Throughout the 1970s and 1980s, Mackay played and recorded with a highly diverse cross-section of underground musicians, including Violent Femmes,[2] Snakefinger,[3] Commander Cody,[3] Smegma, Zu, Andre Williams, the Moonlighters, Clubfoot Orchestra, and Van Rozay from San Jose, California. He was based in Ann Arbor (where he continued to work at Discount Records and perform with Carnal Kitchen and the Mojo Boogie Band, a blues rock ensemble) until 1976, when he initially relocated to the San Francisco Bay Area. During this period, he supported his musical endeavors by working as a stationary engineer at various San Francisco sewage treatment plants.[5]

In the late 1980s and early 1990s, Mackay performed in a reconstituted lineup of Carnal Kitchen with then-wife Annie Garcia-Mackay, a blues singer and bassist. In 2001, they divorced due to mutual differences; later that year, he was remarried to Patricia Smith.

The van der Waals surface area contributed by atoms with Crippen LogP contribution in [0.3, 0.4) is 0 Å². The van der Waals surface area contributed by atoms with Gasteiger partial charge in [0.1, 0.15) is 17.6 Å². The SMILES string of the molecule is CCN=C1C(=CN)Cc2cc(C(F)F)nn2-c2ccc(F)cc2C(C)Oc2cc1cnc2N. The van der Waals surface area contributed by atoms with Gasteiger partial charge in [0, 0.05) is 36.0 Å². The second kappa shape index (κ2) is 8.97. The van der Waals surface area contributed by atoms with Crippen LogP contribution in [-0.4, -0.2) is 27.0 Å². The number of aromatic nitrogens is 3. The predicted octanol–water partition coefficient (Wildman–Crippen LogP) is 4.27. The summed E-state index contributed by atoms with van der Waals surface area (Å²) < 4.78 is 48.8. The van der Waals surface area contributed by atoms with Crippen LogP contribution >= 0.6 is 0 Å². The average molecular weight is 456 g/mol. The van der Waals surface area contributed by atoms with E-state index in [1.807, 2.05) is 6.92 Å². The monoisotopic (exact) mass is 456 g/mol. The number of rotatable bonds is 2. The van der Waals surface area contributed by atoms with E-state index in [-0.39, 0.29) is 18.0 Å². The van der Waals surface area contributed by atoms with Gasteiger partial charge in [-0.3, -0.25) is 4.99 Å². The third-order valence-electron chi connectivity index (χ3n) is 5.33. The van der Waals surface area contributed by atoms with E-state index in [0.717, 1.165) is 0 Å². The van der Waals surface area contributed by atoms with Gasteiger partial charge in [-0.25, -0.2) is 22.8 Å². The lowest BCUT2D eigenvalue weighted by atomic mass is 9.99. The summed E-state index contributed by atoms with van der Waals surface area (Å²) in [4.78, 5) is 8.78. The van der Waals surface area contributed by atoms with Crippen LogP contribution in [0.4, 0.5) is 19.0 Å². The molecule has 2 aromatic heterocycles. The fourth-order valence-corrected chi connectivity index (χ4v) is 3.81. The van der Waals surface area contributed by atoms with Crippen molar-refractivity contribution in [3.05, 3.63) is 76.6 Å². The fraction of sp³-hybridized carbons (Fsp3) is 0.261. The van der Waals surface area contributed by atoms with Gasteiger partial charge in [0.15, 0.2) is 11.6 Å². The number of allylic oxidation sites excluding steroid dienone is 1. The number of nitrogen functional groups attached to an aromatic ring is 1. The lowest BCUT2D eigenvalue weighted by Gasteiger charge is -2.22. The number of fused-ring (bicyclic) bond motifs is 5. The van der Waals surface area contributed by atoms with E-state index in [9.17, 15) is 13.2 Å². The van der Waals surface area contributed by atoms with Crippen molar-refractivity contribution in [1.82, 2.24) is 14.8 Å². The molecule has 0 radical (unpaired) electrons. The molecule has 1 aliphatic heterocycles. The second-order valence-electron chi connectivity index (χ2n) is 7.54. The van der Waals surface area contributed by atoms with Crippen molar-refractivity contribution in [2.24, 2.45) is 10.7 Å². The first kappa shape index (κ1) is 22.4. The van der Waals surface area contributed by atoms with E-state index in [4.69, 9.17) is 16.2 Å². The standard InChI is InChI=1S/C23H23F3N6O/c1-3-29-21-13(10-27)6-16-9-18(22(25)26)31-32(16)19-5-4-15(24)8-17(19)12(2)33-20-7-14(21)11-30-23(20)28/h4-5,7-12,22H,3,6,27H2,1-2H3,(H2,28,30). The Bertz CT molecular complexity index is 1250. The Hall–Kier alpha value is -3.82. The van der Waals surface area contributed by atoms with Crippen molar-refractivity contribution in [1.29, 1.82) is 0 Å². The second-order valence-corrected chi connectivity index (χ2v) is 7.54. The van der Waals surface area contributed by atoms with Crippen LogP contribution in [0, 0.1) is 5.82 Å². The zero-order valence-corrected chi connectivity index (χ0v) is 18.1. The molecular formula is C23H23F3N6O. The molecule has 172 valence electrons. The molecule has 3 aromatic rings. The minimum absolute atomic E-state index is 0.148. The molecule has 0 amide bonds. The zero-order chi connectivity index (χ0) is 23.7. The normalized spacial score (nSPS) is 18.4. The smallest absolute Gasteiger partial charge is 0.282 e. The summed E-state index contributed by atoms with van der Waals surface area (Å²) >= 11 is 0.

By the 1990s, Mackay's profile had gradually lowered as he took up residence in Pacifica, California (following a sojourn in Amsterdam)[5] and began work as an electrician. The wider perception was that Mackay was dead. In 2000, Stooges biography pages on websites for MTV, VH1, and Rolling Stone included an item indicating that Mackay had died as a result of a heroin overdose in the 1970s. The origin of this story is unknown, but music journalist Nick Kent reported the "fact" in a piece on Pop in the mid-1970s. According to Alexis Petridis, "Kent had apparently misheard the lyrics of Iggy Pop’s 'Dum Dum Boys,' which mentioned the death of Stooges roadie and bassist Thomas 'Zeke' Zettner."[3][4] A second rumor circulated following the AIDS-related death of a San Francisco-based marathon runner and author who shared Mackay's name.[5] Scott Nydegger from the small record label and noise collective Radon disproved the rumors by contacting Mackay and arranging to release his first solo recordings.